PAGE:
It takes a truly international effort to create something as powerfully screwed up as ITER. Yet if your only source of information were the ITER project's own history, you'd have no clue just how rocky the project has been behind the scenes. There's no mention of the nasty battles over cost overruns in the late 1980s and early 1990s. There isn't any hint of how scientists working on domestic fusion projects—whose budgets were getting eaten by ITER—worked behind the scenes to scuttle the international project. (And they succeeded: In 1998, the United States pulled out of the project, sending the whole endeavor back to the drawing board.) There's no sign of the dramatic scaling down of the machine's design (ITER had become ITER-Lite). Nor is there any acknowledgement that the new, cheaper, machine would simply be unable to achieve ITER's original goal of "ignition and sustained burn"—a fusion reaction that can be kept going indefinitely.
In the aftermath of the U.S. pullout, the remaining partners regrouped, settled on the cheap design and a bare-bones budget. The United States then rejoined, and construction crews even broke ground in France for the reactor site. ITER is currently under construction in France. But despite these hopeful developments, the reborn project is foundering—dragged down by the very same forces that doomed the original ITER. The bare-bones budget (supposedly around $5 billion when the United States rejoined the project) has swollen back up to Falstaffian proportions (the latest estimate is $20 billion), and each year, the estimated completion date just keeps getting pushed further and further into the future. (A quick look into the Internet wayback machine shows the dates in flux.)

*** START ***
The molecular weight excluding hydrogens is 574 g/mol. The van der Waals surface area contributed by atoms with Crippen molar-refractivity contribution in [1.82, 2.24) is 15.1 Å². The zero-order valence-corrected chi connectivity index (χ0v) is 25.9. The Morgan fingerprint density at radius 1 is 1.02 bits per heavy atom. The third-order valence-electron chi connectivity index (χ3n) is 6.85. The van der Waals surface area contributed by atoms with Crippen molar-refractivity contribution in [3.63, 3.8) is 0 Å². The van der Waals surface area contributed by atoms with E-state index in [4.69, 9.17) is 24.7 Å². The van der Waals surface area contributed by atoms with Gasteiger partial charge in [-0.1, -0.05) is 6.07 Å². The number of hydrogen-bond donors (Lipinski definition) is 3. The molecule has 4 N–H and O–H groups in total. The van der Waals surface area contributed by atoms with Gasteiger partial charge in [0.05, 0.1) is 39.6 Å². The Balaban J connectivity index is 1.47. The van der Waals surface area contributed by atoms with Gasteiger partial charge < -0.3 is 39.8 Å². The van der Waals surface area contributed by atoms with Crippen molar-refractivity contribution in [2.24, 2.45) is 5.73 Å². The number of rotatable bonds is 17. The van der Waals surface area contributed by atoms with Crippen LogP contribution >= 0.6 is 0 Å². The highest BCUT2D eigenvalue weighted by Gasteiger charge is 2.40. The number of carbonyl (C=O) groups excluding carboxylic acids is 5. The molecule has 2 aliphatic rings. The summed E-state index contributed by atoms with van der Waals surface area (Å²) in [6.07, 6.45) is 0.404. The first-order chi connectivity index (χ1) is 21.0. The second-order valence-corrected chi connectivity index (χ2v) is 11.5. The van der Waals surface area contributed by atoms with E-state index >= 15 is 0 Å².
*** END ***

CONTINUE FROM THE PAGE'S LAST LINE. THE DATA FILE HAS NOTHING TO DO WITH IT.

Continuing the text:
The present trajectory of the reborn ITER looks incredibly familiar to anyone who watched the original project go down in flames. First comes ballooning costs and schedule slippage, and then, like clockwork, the United States begins to have difficulty coming up with the money it promised. Back in 2008, U.S. officials started telling Congress that, given tight budgets, we were likely not going to be able to shoulder our agreed-upon share of the ITER project costs. In an attempt to come up with the money, the Department of Energy has been squeezing our domestic fusion program, but there simply isn't enough cash to go around. (As Sen. Dianne Feinstein asked Secretary of Energy Steven Chu in March, "And if we continue to fund [ITER], where would the $300 million [for our soon-to-be annual ITER contribution] come from?" Secretary Chu's answer: "Senator, you're asking a very important question we've asked ourselves.") Naturally, domestic fusion scientists whose budgets are being slashed are freaking out.
Viewed against this backdrop, the recent announcement by Princeton Plasma Physics Laboratory that it's working with South Korea to design a fusion reactor—one that doesn't have a snowball's chance in hell of ever being built—demonstrates the chaos that's gripped the fusion community. The scientists at PPPL are promising a billion-watt demonstration fusion power plant in the 2030s (20 years away!), without using any data from ITER. Since the whole point of ITER is to assist in the design of a demonstration fusion power plant, the implication seems to be that the $20-billion project is pretty much superfluous. (Without any sense of cognitive dissonance, even ITER's website suggests that scientists will complete the design of a demonstration power plant in 2017, two years before ITER gets plugged in, at the same time they emphasize how crucial ITER is to the prospect of a future fusion power plant.)
Given this history, it's easy to understand why fanatical devotees gravitate to unorthodox approaches to fusion energy, be they cold-fusion moonbattery or schemes touted by startup companies with more cash than brains. The mainstream scientists who've been pursuing the dream have left us with little more than a thicket of delusions and broken promises. And, if one is to believe them now, after six decades of work, the clean, nearly limitless power of fusion is still 20 years away. At this rate, it will always be.
Correction, Jan. 4, 2012: This article originally misstated the year of Martin Fleischmann's death. He died in 2012, not this year. (Return to the corrected sentence.)
Charles Seife is a journalism professor at New York University. His most recent books are Sun in a Bottle: The Strange History of Fusion and the Science of Wishful Thinking and Proofiness: The Dark Arts of Mathematical Deception.